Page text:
8. Just checking in…

Your intentions may be good, but you’re asking for a response without providing anything valuable in return.

Instead give them useful information. Maybe say, “Hey, I came across this new information the other day I thought you’d find helpful…”. Then you can talk about the reason you needed to touch base.

9. Are you the decision maker?

You insult the person you’re speaking with when you ask them this question directly. However, as a salesperson, you still need to find out who makes the decisions so you can pitch accordingly.

Instead ask, “Before we get started with our meeting, is there anybody else in the organization who needs to see this information to make a final decision?” That way you open the door for them to tell you about any other decision makers.

Whether you’re calling, emailing, or talking to someone in person, eliminating these phrases makes a big difference in your sales numbers. With CallProof, you can track and identify these (and other) trends on your recorded calls.  

Are you familiar with other phrases that kill sales? Share them in the comments below!

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How to Save 10+ Hours a Week on Manual Sales Reporting

save-time-sales-reporting-compressor

Hours a week? Sounds crazy, right? But your sales team spends countless hours each week just reporting what they did. We added up some real-time numbers to see how much time you can realistically save with automated reporting.

The Salesperson’s Time

On a typical day, a salesperson spends about 20 minutes manually entering reports. That’s 100 minutes per week per employee. Multiply that by 52 weeks a year, and you’ve got 86 hours (more than 2 weeks) each employee wastes typing in data.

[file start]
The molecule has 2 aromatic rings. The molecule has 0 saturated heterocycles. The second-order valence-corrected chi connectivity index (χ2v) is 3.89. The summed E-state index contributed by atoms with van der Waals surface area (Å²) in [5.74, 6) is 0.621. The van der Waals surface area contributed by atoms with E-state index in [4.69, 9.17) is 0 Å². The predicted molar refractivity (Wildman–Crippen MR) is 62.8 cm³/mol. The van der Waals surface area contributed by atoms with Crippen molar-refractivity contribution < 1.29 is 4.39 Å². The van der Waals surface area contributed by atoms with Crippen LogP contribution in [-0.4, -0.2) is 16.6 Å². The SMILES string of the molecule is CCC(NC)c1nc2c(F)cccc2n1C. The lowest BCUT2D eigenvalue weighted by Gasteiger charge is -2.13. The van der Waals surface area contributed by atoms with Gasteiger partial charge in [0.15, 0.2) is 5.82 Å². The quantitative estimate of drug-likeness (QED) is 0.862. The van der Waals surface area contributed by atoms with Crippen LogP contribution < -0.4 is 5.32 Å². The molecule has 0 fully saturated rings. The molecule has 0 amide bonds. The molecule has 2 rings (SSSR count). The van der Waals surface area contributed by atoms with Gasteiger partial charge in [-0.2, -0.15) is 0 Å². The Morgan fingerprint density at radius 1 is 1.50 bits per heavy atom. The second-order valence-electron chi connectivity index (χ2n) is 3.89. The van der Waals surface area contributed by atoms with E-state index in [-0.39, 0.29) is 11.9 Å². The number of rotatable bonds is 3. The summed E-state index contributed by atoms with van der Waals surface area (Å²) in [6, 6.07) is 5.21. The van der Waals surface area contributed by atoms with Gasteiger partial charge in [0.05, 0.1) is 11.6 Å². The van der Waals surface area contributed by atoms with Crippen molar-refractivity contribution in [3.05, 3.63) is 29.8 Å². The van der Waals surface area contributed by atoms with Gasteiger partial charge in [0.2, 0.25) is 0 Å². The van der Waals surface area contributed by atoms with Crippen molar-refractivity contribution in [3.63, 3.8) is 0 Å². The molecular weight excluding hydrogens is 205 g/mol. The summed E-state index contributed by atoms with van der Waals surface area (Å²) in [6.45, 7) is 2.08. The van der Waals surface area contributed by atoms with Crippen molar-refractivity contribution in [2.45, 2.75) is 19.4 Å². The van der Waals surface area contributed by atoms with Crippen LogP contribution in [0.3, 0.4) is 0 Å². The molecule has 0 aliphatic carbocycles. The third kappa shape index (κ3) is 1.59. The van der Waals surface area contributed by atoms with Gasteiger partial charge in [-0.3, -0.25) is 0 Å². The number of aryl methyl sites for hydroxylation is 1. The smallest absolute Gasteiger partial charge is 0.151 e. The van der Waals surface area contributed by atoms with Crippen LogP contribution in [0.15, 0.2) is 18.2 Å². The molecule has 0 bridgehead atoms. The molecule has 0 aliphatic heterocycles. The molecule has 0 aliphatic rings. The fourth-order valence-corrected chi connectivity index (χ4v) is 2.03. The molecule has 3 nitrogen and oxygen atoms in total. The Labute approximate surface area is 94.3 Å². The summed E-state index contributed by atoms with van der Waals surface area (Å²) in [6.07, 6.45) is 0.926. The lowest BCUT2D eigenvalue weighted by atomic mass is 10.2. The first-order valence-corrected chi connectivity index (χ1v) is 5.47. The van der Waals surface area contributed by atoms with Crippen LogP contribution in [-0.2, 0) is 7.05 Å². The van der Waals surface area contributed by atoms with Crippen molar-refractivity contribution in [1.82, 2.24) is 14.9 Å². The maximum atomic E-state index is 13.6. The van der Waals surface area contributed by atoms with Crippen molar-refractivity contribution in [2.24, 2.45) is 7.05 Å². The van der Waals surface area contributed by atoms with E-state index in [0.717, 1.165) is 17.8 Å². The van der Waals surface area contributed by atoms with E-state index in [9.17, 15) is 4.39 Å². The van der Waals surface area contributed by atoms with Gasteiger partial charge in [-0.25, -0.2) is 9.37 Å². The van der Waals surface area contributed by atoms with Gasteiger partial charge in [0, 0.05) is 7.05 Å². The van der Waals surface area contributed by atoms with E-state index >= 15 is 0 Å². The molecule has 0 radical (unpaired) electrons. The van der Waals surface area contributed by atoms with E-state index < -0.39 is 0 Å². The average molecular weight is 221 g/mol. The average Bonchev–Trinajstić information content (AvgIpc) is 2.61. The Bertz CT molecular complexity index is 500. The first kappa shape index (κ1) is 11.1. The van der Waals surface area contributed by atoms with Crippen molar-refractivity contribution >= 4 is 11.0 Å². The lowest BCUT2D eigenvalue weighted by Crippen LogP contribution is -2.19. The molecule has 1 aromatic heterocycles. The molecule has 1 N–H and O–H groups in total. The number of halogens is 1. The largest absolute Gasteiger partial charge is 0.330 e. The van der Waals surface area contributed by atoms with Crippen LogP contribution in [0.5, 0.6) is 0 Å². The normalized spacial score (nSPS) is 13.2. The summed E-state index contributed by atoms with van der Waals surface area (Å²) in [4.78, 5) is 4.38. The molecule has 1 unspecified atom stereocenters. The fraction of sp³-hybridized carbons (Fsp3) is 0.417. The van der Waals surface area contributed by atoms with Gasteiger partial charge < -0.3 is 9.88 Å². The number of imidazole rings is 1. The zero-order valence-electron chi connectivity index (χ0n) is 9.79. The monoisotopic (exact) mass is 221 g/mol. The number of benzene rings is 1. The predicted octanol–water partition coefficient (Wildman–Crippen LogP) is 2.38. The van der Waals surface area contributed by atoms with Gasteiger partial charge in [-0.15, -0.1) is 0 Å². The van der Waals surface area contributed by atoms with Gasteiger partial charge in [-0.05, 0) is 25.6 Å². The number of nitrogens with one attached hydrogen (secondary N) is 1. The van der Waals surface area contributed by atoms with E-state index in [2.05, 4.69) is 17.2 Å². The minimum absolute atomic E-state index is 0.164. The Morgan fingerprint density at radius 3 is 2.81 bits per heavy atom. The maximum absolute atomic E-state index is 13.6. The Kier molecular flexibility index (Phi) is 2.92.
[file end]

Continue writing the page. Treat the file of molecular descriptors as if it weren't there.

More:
Related: A Day in the Life of a Successful Salesperson

From the salesperson’s perspective, that’s time they could have used to make sales. Add a group meeting each afternoon where everyone shares their daily activity and you’ve just doubled the amount of time your sales team isn’t selling.

The Manager’s Time

What happens to that data? The sales manager compiles it into one spreadsheet to analyze daily activity. Even if the manager spends only 20 minutes a day working with the data, they’ve lost the same 2 weeks a year as the employees.

sales report

Instead, managers could use this time to act on the actual data. They could be mentoring and motivating their sales team. Yet, they’re using part of each day to compile spreadsheets.

Yesterday’s or Today’s Data?

Automated data reporting saves actual time, but it also salvages days that started off wrong. Managers, when you’re working through manually reported data, you see yesterday’s information. If you notice a sales rep had an unproductive day, you can’t intervene to make that day better. It’s over. What if you saw their reports in real time?

Related: Time is Money: 4 Ways to Reduce Costs for Your Salespeople